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Our long-time partner, Eckrich, joined us to surprise a veteran family in Corvallis, Oregon with a shopping spree at their local Safeway grocery store. But it didn’t end there. Nichole Hetland, caregiver and wife of medically retired U.S. Army veteran Jeremy, recounts the experience:

I want to share with you all, the amazing day we had yesterday!!!

I am a part of the Operation Homefront’s Hearts of Valor (program) as the caregiver of my husband during his recovery from injuries sustained in combat and while on active duty. Someone from Operation Homefront contacted me last week and asked if myself and my family could attend an event on behalf of their organization. We were told only to show up at the said location in Corvallis and the rest would be a surprise.

Since I have never been asked to do something like this, I wasn’t really sure what to expect. We showed up to the location we were given (Safeway store in Corvallis) and introduced to a great deal of very important people. Right after that introduction, we were asked if we wanted to go on a shopping spree? Seriously? Ummmmm, YES of course!!!

We were led through the store by the partners of Eckrich, Safeway, Operation Homefront, Oregon State University cheerleaders, their trusty OSU Beaver mascot, former Pro NFL football player Mike Hass, and an array of others. I was still in shock by the whole thing. I felt so shy (which most of you know is not a character trait of mine) but I think it was the overwhelming realization that we were actually on a shopping spree.

We ended up filling 2 carts full of groceries and I even got diapers, which is a huge expense when you have a newborn (yay!). I was grinning ear to ear. The kids were loving it. Shelves full of goodies and they didn’t have to ask mom and dad if it was ok to buy them….they just tossed them in the cart!
It was amazing and that wasn’t even the end of it. We dropped our carts off at checkout and walked out front to an awaiting stage. I thought to myself, “there’s more?”

We were told to stand up on the stage while they read my husband’s military bio. They then proceeded to say, “on behalf of Eckrich and Safeway, for being a hometown hero and fighting on behalf of our country for our freedom… a year of FREE groceries at Safeway!”

What?

Did I hear that correctly?

1 year of groceries….FREE…..!!!!

52 weeks of groceries at Safeway!!!!

“Wow” is all I could think! This was an amazing surprise and an even bigger gift for our family. Groceries is probably one of the biggest expenses we have monthly, so this is going to lighten our load tremendously!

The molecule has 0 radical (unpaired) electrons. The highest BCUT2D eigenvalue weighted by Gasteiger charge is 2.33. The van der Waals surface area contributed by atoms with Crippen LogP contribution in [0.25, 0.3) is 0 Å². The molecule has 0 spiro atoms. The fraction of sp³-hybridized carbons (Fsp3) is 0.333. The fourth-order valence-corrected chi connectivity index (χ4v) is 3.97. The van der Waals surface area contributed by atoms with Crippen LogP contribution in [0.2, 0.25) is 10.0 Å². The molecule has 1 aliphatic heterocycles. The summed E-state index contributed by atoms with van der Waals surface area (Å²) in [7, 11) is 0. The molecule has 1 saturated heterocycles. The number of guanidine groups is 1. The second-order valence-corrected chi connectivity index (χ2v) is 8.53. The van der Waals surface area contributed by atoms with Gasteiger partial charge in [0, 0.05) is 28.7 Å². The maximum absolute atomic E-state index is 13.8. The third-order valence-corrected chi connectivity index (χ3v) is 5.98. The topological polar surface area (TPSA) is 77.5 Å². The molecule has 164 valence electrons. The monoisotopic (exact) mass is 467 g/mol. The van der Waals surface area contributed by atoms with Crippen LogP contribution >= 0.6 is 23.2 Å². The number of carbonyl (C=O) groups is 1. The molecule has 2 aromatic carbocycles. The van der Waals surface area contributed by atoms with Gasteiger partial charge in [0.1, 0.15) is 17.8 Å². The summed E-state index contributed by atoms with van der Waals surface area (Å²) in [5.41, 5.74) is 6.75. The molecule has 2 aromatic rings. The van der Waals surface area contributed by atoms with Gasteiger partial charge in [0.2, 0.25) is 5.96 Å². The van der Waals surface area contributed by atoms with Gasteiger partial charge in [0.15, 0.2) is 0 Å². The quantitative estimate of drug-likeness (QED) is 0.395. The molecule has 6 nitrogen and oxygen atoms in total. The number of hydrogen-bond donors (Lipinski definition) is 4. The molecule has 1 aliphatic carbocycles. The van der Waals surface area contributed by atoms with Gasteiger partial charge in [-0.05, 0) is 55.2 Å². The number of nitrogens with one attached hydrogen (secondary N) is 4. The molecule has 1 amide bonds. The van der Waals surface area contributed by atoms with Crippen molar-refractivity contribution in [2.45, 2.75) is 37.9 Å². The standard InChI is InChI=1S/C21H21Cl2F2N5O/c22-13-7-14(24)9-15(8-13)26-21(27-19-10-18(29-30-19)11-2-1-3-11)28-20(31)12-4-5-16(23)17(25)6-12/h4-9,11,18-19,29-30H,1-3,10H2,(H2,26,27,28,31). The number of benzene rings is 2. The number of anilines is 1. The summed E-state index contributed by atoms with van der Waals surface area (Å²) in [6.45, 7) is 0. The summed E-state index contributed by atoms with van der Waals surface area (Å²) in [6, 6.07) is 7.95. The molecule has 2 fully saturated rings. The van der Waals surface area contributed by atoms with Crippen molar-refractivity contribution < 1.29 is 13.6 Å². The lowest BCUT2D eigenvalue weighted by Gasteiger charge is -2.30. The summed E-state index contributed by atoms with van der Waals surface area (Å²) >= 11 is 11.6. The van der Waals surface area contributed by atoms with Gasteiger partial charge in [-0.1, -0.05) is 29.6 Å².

I am so grateful to the people who chose our family to take part in this event. I am so thankful and grateful to Safeway and Eckrich for their generosity! As well as Operation Homefront for what they do for our veterans.

It was also pretty cool to get to hang out with former NFL football player Mike Hass. What a great, down to earth guy. We definitely felt the love and support from everyone that was there with us.

That was my amazing day!!! Can you believe it? I still can’t….so heart-warming….thanks to all!!!”

This surprise is part of the ongoing campaign by Eckrich to honor, thank, and support military families through its partnership with Operation Homefront. Eckrich, now in its sixth year of the partnership, has donated more than $2.5 million to the organization since 2012.

 

 

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Brittany with her stepfather, Bobby Henline.

In April 2009, Brittany (Wallace) Strout was a 17-year-old high school senior in San Antonio, who had decided to attend University of Northern Colorado, a 17-hour-drive from home. The daughter of a wounded soldier, she planned to study psychology to learn more about post-traumatic stress disorder so she could help veterans and their families.

Meanwhile, Operation Homefront had just launched a new award to recognize the extraordinary contributions of military children. Receiving 450 nominations for Military Child of the Year® , a panel of judges would select only one recipient.

That first Military Child of the Year®  was Brittany. Two years earlier, at the age of 15, she had taken on much greater family responsibilities after her stepfather, Robert “Bobby” Henline, then an Army staff sergeant, was severely burned in a roadside bombing at the start of his fourth deployment to Iraq in 2007.

When Bobby was wounded, the family was living near Fort Bragg in Fayetteville, North Carolina. While Brittany’s mother, Connie Henline, traveled to be with her husband at what is now San Antonio Military Medical Center, Brittany helped care for her brother, then 9, and sister, then 8, with the help of relatives in North Carolina.

After Brittany and her siblings joined their parents in San Antonio three months later, Brittany got her provisional driver’s license so she could drive her brother and sister to and from school and appointments, all while going through her junior year of school herself. Connie was often at the hospital, or once Bobby was released months later, spending seven to nine hours a day on wound care.